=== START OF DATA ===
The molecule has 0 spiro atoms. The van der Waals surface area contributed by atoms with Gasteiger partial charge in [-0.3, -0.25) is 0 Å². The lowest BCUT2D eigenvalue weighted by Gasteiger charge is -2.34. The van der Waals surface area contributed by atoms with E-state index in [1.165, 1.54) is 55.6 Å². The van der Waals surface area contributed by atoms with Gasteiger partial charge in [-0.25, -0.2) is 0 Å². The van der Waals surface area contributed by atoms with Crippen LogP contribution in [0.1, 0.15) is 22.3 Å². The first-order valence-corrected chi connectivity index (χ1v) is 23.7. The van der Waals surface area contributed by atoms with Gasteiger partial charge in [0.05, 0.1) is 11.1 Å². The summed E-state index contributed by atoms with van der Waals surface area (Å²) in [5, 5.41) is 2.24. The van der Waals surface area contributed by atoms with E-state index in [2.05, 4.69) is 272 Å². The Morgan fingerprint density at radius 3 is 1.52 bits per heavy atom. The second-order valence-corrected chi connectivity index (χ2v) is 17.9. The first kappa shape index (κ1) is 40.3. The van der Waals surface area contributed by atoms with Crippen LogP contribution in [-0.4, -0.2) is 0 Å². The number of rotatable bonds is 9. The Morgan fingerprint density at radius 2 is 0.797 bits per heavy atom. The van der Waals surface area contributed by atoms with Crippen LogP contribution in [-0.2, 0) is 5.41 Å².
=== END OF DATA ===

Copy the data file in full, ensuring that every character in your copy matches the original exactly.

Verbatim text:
The molecule has 0 spiro atoms. The van der Waals surface area contributed by atoms with Gasteiger partial charge in [-0.3, -0.25) is 0 Å². The lowest BCUT2D eigenvalue weighted by Gasteiger charge is -2.34. The van der Waals surface area contributed by atoms with E-state index in [1.165, 1.54) is 55.6 Å². The van der Waals surface area contributed by atoms with Gasteiger partial charge in [-0.25, -0.2) is 0 Å². The van der Waals surface area contributed by atoms with Crippen LogP contribution in [0.1, 0.15) is 22.3 Å². The first-order valence-corrected chi connectivity index (χ1v) is 23.7. The van der Waals surface area contributed by atoms with Gasteiger partial charge in [0.05, 0.1) is 11.1 Å². The summed E-state index contributed by atoms with van der Waals surface area (Å²) in [5, 5.41) is 2.24. The van der Waals surface area contributed by atoms with E-state index in [2.05, 4.69) is 272 Å². The Morgan fingerprint density at radius 3 is 1.52 bits per heavy atom. The second-order valence-corrected chi connectivity index (χ2v) is 17.9. The first kappa shape index (κ1) is 40.3. The van der Waals surface area contributed by atoms with Crippen LogP contribution in [-0.4, -0.2) is 0 Å². The number of rotatable bonds is 9. The Morgan fingerprint density at radius 2 is 0.797 bits per heavy atom. The van der Waals surface area contributed by atoms with Crippen LogP contribution in [-0.2, 0) is 5.41 Å².